Asked why the Clintons resisted an independent inquiry for so many weeks, Begala said: “The instinct to fight back when you’re accused is very strong. Some of us who were trying to help may have hurt” by encouraging the Clintons to fight what was seen as a partisan vendetta.
Other Administration officials noted that in addition to that motivation, White House aides who have been counseling the Clintons do not know precisely what happened in the Whitewater affair or what the Clintons’ files on the matter may contain.
Only a few people other than the Clintons’ personal lawyer, David E. Kendall, have seen the files, and no one on the White House staff has fully investigated the matter.
Clinton aides insisted that they believe that the President has done no wrong. On the other hand, several have bitter memories from early in the presidential campaign when Clinton assured them that there was nothing in the history of his dealings with the military draft that required an investigation.
Those sorts of doubts always nag at White House aides, Fitzwater said. “In Iran-Contra, nobody knew what happened,” he said. “When you don’t know all the facts, it’s very frightening to ask for an outside investigation.”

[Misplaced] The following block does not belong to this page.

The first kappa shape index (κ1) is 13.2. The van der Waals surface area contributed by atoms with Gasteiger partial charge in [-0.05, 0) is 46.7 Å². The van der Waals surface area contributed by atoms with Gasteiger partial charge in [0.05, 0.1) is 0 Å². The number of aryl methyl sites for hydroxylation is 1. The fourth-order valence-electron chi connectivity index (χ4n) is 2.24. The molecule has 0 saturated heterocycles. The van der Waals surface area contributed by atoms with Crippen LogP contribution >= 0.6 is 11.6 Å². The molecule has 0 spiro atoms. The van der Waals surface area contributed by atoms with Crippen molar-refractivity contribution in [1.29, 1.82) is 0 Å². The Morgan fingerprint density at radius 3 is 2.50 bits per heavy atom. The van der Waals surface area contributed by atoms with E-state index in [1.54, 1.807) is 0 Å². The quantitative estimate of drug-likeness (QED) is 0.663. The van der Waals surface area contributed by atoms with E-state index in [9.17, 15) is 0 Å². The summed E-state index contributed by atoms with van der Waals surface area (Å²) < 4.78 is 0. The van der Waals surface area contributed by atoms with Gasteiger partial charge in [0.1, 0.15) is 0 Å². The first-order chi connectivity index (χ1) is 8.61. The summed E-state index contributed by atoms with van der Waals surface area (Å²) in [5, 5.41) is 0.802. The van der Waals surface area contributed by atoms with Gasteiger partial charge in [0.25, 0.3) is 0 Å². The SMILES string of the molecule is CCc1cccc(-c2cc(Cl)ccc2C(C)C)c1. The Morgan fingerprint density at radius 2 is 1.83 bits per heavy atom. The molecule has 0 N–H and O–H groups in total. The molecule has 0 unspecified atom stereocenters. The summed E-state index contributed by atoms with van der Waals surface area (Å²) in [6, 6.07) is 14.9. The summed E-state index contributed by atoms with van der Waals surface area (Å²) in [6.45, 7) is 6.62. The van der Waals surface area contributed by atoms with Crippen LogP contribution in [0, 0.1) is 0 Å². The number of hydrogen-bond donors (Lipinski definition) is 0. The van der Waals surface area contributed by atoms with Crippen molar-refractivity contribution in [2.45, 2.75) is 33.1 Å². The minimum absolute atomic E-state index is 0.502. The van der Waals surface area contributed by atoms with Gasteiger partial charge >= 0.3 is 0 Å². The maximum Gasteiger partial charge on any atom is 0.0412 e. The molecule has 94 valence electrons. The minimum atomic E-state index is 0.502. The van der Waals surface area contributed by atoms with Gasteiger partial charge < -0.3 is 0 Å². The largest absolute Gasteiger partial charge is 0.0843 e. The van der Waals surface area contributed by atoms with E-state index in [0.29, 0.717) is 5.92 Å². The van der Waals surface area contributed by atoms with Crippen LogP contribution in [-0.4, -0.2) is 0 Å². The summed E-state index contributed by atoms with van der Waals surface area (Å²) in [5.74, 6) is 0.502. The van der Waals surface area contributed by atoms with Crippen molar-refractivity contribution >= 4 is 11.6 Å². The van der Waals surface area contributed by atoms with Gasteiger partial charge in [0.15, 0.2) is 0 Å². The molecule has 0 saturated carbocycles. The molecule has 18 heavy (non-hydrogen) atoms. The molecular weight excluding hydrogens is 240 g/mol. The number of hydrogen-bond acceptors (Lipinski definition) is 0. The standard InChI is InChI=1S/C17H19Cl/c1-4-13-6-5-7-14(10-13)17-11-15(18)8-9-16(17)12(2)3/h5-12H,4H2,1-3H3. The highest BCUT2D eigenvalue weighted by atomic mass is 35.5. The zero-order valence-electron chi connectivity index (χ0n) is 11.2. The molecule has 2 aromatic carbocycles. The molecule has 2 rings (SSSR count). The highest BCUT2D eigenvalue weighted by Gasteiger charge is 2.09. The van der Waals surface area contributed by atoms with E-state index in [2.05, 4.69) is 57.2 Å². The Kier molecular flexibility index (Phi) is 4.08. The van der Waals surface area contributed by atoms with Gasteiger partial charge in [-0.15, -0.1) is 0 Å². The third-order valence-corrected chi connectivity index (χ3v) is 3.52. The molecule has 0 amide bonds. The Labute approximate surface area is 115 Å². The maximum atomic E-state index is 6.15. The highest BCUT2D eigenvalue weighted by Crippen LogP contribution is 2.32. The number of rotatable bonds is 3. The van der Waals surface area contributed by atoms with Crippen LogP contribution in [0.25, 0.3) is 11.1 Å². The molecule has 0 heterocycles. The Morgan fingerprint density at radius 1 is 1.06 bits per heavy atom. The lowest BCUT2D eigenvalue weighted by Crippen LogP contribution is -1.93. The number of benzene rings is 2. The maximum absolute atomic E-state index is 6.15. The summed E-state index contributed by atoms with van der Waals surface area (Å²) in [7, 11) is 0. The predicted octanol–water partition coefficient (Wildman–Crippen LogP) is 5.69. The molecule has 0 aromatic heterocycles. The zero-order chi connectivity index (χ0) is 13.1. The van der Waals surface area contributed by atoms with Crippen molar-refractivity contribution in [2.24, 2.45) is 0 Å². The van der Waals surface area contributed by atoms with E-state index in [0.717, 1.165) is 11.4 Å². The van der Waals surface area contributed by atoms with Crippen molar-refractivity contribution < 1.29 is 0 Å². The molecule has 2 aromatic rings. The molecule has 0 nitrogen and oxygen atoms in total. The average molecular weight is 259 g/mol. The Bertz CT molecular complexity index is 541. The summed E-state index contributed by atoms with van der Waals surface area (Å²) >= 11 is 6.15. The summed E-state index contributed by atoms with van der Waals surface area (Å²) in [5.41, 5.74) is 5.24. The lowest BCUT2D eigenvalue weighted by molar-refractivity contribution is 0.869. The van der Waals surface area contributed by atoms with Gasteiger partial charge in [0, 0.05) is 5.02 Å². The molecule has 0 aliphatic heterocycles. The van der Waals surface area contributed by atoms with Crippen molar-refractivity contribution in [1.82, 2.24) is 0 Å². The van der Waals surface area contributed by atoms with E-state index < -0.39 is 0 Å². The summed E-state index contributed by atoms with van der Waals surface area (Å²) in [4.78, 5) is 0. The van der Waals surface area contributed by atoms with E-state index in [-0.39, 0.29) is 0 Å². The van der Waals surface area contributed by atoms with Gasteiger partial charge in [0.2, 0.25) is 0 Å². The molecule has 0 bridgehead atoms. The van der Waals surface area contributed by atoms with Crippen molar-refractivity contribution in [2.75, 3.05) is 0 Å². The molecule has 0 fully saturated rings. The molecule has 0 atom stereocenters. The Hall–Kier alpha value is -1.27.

Times staff writer Ronald J. Ostrow contributed to this story.
The text of a letter, dated Jan. 12, from White House Counsel Bernard Nussbaum to Atty. Gen. Janet Reno:
Dear Madam Attorney General:
The President has directed me to request you to appoint as special counsel a respected, impartial, and qualified attorney, who is not a member of the Department of Justice or an employee of the federal government, to conduct an appropriate independent investigation of the Whitewater matter and report to the American people.
In view of the gravity of the President’s responsibilities and the need for a prompt resolution, I respectfully request that this investigation be conducted as expeditiously as possible.
Very truly yours, Bernard W. Nussbaum
Counsel to the President
The major difference between the special counsel who will conduct the Whitewater inquiry and the independent counsels who looked into such recent Washington scandals as the Iran-Contra affair is who appoints them. A special counsel is authorized by Justice Department regulations and is appointed by the attorney general. An independent counsel, authorized by a provision of the 1978 Ethics in Government Act that expired at the end of 1992, was named by a special three-judge panel appointed by the Chief Justice of the United States, usually acting on a request by the attorney general. The special counsel, like the independent counsel, can be fired “only for good cause, physical disability, mental incapacity or any other condition that substantially impairs the performance” of the counsel’s duties, according to Justice Department regulations. Despite that, Atty. Gen. Janet Reno had repeatedly argued in the Whitewater case that the naming of a special counsel should wait until Congress restored the independent-counsel provision of the 1978 law. She said an independent counsel named by a court would automatically appear more independent of the Clinton Administration than anyone she selected.